In general, oxidizing agents that are of any value as germicidal agents depend on their ability to liberate oxygen in the tissues. Many of these agents are inorganic compounds, including hydrogen peroxide, several metal peroxides, and sodium perborate. All of these react in the tissues to generate oxygen and oxygen radicals. Other oxidizing agents, such as KMnO4, denature proteins in microorganisms through a direct oxidation reaction. Oxidizing agents are especially effective against anaerobic bacteria and can be used in cleansing contaminated wounds. The bubbles that form during the liberation of oxygen help to dislodge debris. The effectiveness of the oxidizing agents is somewhat limited by their generally poor penetrability into infected tissues and organic matter. Additionally, the action of the oxi-dizers is typically transient.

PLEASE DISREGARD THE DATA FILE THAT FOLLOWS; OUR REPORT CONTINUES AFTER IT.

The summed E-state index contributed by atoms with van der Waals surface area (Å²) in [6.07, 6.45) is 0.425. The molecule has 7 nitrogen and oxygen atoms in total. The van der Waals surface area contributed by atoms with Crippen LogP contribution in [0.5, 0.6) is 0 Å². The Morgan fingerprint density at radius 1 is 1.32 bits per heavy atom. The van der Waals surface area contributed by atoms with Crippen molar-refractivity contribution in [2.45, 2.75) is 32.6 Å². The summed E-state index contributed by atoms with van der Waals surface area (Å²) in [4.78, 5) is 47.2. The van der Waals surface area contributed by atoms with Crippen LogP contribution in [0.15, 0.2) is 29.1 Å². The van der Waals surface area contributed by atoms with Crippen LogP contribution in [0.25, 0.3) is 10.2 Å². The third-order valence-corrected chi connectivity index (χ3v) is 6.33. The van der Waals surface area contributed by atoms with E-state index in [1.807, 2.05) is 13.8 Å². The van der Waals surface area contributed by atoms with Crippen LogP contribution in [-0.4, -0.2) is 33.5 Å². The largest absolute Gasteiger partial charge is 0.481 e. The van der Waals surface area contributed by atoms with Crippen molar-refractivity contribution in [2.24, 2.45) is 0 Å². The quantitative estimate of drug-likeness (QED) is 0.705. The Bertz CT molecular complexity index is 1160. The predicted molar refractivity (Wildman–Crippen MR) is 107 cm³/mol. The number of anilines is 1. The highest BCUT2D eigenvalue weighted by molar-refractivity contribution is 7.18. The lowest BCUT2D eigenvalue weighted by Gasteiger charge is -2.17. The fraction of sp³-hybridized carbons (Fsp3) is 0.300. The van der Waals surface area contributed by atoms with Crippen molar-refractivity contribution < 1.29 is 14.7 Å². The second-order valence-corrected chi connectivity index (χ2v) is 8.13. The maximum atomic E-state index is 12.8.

Carbamide peroxide (Gly-Oxide) is a stable complex of urea and hydrogen peroxide. It has the molecular formula H2NCONH2 H2O2. The commercial preparation is a solution of 12.6% carbamide peroxide in anhydrous glycerin. When mixed with water, hydrogen peroxide is liberated. Carbamide peroxide is used as both an antiseptic and disinfectant. The preparation is especially effective in the treatment of oral ulcerations or in dental care. The oxygen bubbles that are liberated remove debris.
Hydrous benzoyl peroxide (Oxy-5, 0xy-10, Vanoxide) is a white granular powder. In its pure powder form, it is explosive. The compound is formulated with 30% water to make it safer to handle.
Compounded at 5% and 10% concentrations, benzoyl peroxide is both keratolytic and keratogenic. It is used in the treatment of acne. Benzoyl peroxide induces proliferation of epithelial cells, leading to sloughing and repair.11
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